17 good finance habits you should adopt
If you’re anything like the rest of adult population, you’ve at some point made a promise to yourself to get the finances in order.
That’s a great start, but unless you do things differently to what you’ve done up till now, why should anything change?
But if you change your money habits, then your outcomes will change.
So let’s look at 17 good money habits you could adopt.
But before we do, let’s me share:
The 4-step formula to financial independence:
The rich obey four timeless rules for achieving financial freedom.
So please don’t dismiss them because they sound so simple:
1. Spend less than you earn.
This maxim may seem obvious, but many people have difficulty following it.
If you’re spending more than you earn, you will never become financially independent.
You will be paying money to others for the rest of your life.
The earlier you start living by this rule, the better.
It is never too late to start.
2. Invest the difference wisely.
I’ve already explained that while many Australians will earn somewhere around $8 million during their working life, many will retire poor.
Clearly the level of your income has no bearing on the level of wealth you achieve, what is critical is the amount that you save and how you chose to invest it.
3. Reinvest your investment income so that you get compounding growth.
You will never become financially independent on your earnings alone, you need to keep reinvesting.
In fact, by the time you become financially free almost all of your assets will have come from compounding capital growth, not from your income, your savings or your rent.
4. Keep doing steps 1 and 2 until your asset base reaches a critical mass.
This means you will build a cash machine that provides the income you desire.
Think about it…
What if you did things differently to most people?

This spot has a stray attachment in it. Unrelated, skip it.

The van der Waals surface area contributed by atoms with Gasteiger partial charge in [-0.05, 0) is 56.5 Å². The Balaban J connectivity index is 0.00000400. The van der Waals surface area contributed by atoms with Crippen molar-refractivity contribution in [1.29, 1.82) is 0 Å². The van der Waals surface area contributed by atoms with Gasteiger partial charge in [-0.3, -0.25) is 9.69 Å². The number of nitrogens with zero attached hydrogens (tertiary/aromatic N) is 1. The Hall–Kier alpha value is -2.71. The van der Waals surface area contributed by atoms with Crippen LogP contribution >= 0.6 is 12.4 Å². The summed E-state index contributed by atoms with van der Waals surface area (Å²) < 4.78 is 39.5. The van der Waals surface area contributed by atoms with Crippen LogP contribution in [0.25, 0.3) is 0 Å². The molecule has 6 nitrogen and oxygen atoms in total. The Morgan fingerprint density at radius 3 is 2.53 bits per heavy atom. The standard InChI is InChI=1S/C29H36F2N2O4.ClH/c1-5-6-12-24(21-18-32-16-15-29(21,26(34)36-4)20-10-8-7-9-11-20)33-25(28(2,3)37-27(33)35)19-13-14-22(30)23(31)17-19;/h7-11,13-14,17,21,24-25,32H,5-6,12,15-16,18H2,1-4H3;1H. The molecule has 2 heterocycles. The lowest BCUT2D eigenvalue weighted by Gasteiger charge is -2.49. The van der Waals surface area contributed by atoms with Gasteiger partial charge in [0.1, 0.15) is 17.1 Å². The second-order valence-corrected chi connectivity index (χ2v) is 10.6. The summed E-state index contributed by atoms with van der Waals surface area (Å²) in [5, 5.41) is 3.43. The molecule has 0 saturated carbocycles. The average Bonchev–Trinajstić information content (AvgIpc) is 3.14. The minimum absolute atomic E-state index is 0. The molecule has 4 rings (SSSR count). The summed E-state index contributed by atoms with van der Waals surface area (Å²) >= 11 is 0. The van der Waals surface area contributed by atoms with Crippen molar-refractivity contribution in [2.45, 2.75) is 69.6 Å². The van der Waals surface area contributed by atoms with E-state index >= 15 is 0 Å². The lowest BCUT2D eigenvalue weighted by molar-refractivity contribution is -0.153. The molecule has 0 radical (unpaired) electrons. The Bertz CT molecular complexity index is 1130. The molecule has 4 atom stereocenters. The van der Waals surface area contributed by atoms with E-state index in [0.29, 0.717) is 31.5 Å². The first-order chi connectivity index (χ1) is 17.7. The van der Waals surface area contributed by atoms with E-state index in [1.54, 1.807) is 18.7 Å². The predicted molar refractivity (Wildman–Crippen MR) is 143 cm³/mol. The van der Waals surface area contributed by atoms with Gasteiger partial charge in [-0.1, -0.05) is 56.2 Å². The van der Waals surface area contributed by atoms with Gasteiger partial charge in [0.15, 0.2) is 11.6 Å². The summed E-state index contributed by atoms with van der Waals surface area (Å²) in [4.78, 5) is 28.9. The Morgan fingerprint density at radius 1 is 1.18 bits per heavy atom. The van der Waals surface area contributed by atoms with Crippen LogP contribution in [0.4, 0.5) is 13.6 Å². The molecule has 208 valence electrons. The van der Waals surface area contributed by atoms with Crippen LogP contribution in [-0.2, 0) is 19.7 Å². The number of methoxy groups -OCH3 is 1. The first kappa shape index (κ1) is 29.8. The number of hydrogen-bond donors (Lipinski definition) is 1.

Imagine if you followed these 4 rules and started heading down the path of financial security.
Of course, you’ll have to do much more than that, and that’s where those good money habits I mentioned a moment ago come in.
Let’s look at them.
- Continuing your ongoing money and finance education.
- Keeping a budget. Because for most people, when it comes to managing their money, failing to plan is the same as planning to fail.
- Tracking your income and expenses.
- Opening your bills when you get them.
- Paying your bills on time, therefore avoiding late fees.
- Refusing to pay the minimum on your credit card bills each month. Did you know that making minimum payments each month will ensure you pay the maximum interest?
- Reviewing your credit card statements for errors and erroneous charges.
- Never buying anything on impulse. One of the best ways to help prevent this is to make a shopping list and then stick to it.Being careful not to overspend on gifts.
- Paying attention to mortgage interest rates — even after you buy your home or investment property. Currently there are some potential refinancing opportunities that could save you tens of thousands of dollars over the life of your loan.
- Spending less than you earn.
- Saving part of your income for investment like I mentioned above.
- Never assuming past performance guarantees future results.
- Reading all contracts before signing on the dotted line.
- Avoiding the lottery. There is a reason why the lottery is known as a tax for those who can’t do maths.
- Ignoring the temptation to keep up with the Joneses.
- Occasionally rewarding yourself by splurging. You have to enjoy the journey otherwise you won’t enjoy the destination.
- Treating your household like a business. By taking an active role in managing your finances — and looking at ways to maximize your income — you’ll ensure a brighter financial future for you and your family.
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